Tom Kirkman starts out as seeming so not-presidential that other characters actually talk about it in his hearing range. Presumably he’ll grow into the job. How does Sutherland plan on portraying Tom’s transition?
“Well, there are certainly some physical things you can do. One thing I like, and specifically, this goes back to David and how he wrote it was that, yes, it’s an incredible responsibility to be the President of the United States, but every situation that my character comes across can actually be dealt with with common sense and patience. So I love breaking that job down. And instead of making it as political as we sometimes have, this can be someone who is actually approaching it with common sense. If you were to launch an attack against a group of people, people will die. Okay, then, that’s maybe something we don’t want to do. He’s not looking at it from the political angles, he’s looking at it from a much more human point of view. Over the course of that first episode, I think that, in a very interesting way, made him more presidential, because he’s got a very strong sensibility of what he believes is right and wrong.”
Are there any U.S. presidents Sutherland looked to for inspiration?
“Well, I have great respect for LBJ. He never gets credit for everything that he did with regard to civil rights. He was unfortunately saddled with the Vietnam war that he didn’t get out of, but I think he was actually a remarkable president. There is [also], and this is a personal choice, something about Franklin Delano Roosevelt, who was a quieter man. He was not as angry a man. LBJ had a temper. And I don’t think Tom Kirkman does. And I think he’s going to have to find that a bit, or perish. Franklin Delano Roosevelt was quiet, and I think part of that was his disability, and I think how uncomfortable he was with that. So there was just a gentleness with him, compared to Teddy [Roosevelt].”
Having Natascha McElhone playing Tom’s wife is a big bonus, Sutherland says.
“One of the most extraordinary actors I’ve ever worked with. When she’s working, the lights get brighter. She’s unbelievably special.”
Kal Penn plays Tom’s primary speechwriter. In addition to his acting career – the HAROLD AND KUMAR films, HOUSE – Penn is also famous for having worked in the White House during the first term of the Obama administration. Sutherland enthuses.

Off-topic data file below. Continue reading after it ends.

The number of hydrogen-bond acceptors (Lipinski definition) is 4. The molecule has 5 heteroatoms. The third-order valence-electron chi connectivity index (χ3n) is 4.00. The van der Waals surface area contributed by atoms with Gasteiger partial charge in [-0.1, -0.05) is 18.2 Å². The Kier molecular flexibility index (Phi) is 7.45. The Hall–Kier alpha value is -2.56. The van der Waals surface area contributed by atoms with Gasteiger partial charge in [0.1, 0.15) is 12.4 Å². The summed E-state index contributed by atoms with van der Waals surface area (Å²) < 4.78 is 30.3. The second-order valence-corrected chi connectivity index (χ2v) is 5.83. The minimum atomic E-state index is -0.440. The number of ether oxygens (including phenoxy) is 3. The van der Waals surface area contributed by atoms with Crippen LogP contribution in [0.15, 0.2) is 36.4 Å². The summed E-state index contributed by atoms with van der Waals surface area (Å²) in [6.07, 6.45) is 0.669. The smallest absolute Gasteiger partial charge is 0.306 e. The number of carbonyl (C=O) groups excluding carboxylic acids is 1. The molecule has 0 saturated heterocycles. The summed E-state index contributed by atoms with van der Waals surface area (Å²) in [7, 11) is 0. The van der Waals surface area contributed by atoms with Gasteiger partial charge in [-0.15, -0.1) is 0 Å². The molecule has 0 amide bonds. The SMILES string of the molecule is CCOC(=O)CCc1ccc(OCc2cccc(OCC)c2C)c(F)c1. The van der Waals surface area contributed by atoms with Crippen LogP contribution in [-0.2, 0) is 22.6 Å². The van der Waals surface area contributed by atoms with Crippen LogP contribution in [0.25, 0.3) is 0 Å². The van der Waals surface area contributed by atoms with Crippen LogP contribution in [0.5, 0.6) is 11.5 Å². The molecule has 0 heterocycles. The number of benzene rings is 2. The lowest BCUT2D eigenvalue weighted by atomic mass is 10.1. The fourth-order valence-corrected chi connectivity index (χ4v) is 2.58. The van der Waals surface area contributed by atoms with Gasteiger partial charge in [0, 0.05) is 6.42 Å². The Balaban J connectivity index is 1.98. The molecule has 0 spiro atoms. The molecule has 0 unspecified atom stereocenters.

“I can talk to you about Kal Penn as an actor for days, but the fact that he has led as diverse a life as he has, and I’m not just simply talking about working in the White House. He was a p.a., he’s done so many different things, in the film industry, as an actor, as a writer, as a person, he’s one of the best storytellers I know, and to be able to look over to my right or my left and say, ‘In this scenario, what would be feasible in the West Wing at this time, in this circumstance?’, and he would actually have an answer, that’s amazing.”
Sutherland says that the makers of DESIGNATED SURVIVOR don’t worry that real-world events could somehow overtake the show. First of all, Tom may be in the dark as to who attacked the State of the Union address, but the writers know.
“We know where the show is going. And it’s not necessarily going to be the thing that everybody seems to jump to. The situation in Germany was very interesting, when they were talking about ISIS immediately after that attack in Munich, and the reality was, it wasn’t [ISIS]. It was a much more homegrown nature. So there would be very few circumstances – like 24, even after the terrible days after 9/11, we did not push that show back. And I think television has a responsibility to confront what is actually happening in the world, instead of telling it in past tense. So I can’t imagine a circumstance that would keep us from confidently putting this show forward.”
After nine seasons of playing Jack Bauer, how does Sutherland feel about playing a character who has Secret Service agents protecting him, instead of playing the protector?
“I’ve never felt so short on a show in my life,” Sutherland replies with a laugh. “I have to be honest – it’s interesting. I remember what I think was one of the first scenes that we shot. LaMonica Garrett is the man who plays Mike, my Secret Service guy, and he’s huge. And I remember him running into where we were watching the presidential address and him taking my cell phone and kind of bossing me around and pushing me around, and I couldn’t help but remember how much I enjoyed doing that when I was doing 24. So I have noticed it.
What does Sutherland think that Tom Kirkman and Jack Bauer would think of each other?
“Good-looking guy,” he announced for both, with another laugh. He adds that Tom might also think, “I really should lose the glasses.” More seriously, Sutherland says, “I think Jack Bauer as a character had incredible conviction and had a real moral compass for the circumstance as well, so I would have to believe that he would trust Tom.”